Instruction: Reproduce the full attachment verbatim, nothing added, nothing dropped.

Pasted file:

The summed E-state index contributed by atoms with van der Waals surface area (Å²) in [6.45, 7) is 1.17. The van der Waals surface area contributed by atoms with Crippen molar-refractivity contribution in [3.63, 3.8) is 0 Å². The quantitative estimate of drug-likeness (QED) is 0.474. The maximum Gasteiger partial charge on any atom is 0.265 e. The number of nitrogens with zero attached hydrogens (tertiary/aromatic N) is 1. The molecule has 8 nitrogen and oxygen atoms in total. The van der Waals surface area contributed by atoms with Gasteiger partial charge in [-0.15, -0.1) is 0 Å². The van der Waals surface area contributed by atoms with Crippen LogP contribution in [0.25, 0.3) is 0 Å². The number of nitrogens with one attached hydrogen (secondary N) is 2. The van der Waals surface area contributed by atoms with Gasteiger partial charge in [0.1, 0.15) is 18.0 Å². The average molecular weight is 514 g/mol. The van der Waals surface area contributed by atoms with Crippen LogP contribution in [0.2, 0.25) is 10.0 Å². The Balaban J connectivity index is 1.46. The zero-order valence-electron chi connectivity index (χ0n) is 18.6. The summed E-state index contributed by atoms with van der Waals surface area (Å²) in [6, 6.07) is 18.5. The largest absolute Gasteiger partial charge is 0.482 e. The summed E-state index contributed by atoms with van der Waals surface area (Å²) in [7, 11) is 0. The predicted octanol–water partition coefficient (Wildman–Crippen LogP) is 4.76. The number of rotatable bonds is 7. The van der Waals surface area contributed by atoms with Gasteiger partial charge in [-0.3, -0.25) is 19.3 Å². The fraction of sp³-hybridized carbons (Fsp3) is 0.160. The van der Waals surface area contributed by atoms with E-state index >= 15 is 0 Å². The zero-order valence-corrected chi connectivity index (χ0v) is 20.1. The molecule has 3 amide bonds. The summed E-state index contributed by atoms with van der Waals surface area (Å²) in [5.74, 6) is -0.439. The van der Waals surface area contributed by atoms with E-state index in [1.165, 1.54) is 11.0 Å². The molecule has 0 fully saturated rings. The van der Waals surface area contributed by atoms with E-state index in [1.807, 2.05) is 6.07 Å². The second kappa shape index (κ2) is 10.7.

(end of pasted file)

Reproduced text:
The summed E-state index contributed by atoms with van der Waals surface area (Å²) in [6.45, 7) is 1.17. The van der Waals surface area contributed by atoms with Crippen molar-refractivity contribution in [3.63, 3.8) is 0 Å². The quantitative estimate of drug-likeness (QED) is 0.474. The maximum Gasteiger partial charge on any atom is 0.265 e. The number of nitrogens with zero attached hydrogens (tertiary/aromatic N) is 1. The molecule has 8 nitrogen and oxygen atoms in total. The van der Waals surface area contributed by atoms with Gasteiger partial charge in [-0.15, -0.1) is 0 Å². The van der Waals surface area contributed by atoms with Crippen LogP contribution in [0.25, 0.3) is 0 Å². The number of nitrogens with one attached hydrogen (secondary N) is 2. The van der Waals surface area contributed by atoms with Gasteiger partial charge in [0.1, 0.15) is 18.0 Å². The average molecular weight is 514 g/mol. The van der Waals surface area contributed by atoms with Crippen LogP contribution in [0.2, 0.25) is 10.0 Å². The Balaban J connectivity index is 1.46. The zero-order valence-electron chi connectivity index (χ0n) is 18.6. The summed E-state index contributed by atoms with van der Waals surface area (Å²) in [6, 6.07) is 18.5. The largest absolute Gasteiger partial charge is 0.482 e. The summed E-state index contributed by atoms with van der Waals surface area (Å²) in [7, 11) is 0. The predicted octanol–water partition coefficient (Wildman–Crippen LogP) is 4.76. The number of rotatable bonds is 7. The van der Waals surface area contributed by atoms with Gasteiger partial charge in [-0.3, -0.25) is 19.3 Å². The fraction of sp³-hybridized carbons (Fsp3) is 0.160. The van der Waals surface area contributed by atoms with E-state index >= 15 is 0 Å². The zero-order valence-corrected chi connectivity index (χ0v) is 20.1. The molecule has 3 amide bonds. The summed E-state index contributed by atoms with van der Waals surface area (Å²) in [5.74, 6) is -0.439. The van der Waals surface area contributed by atoms with E-state index in [1.165, 1.54) is 11.0 Å². The molecule has 0 fully saturated rings. The van der Waals surface area contributed by atoms with E-state index in [1.807, 2.05) is 6.07 Å². The second kappa shape index (κ2) is 10.7.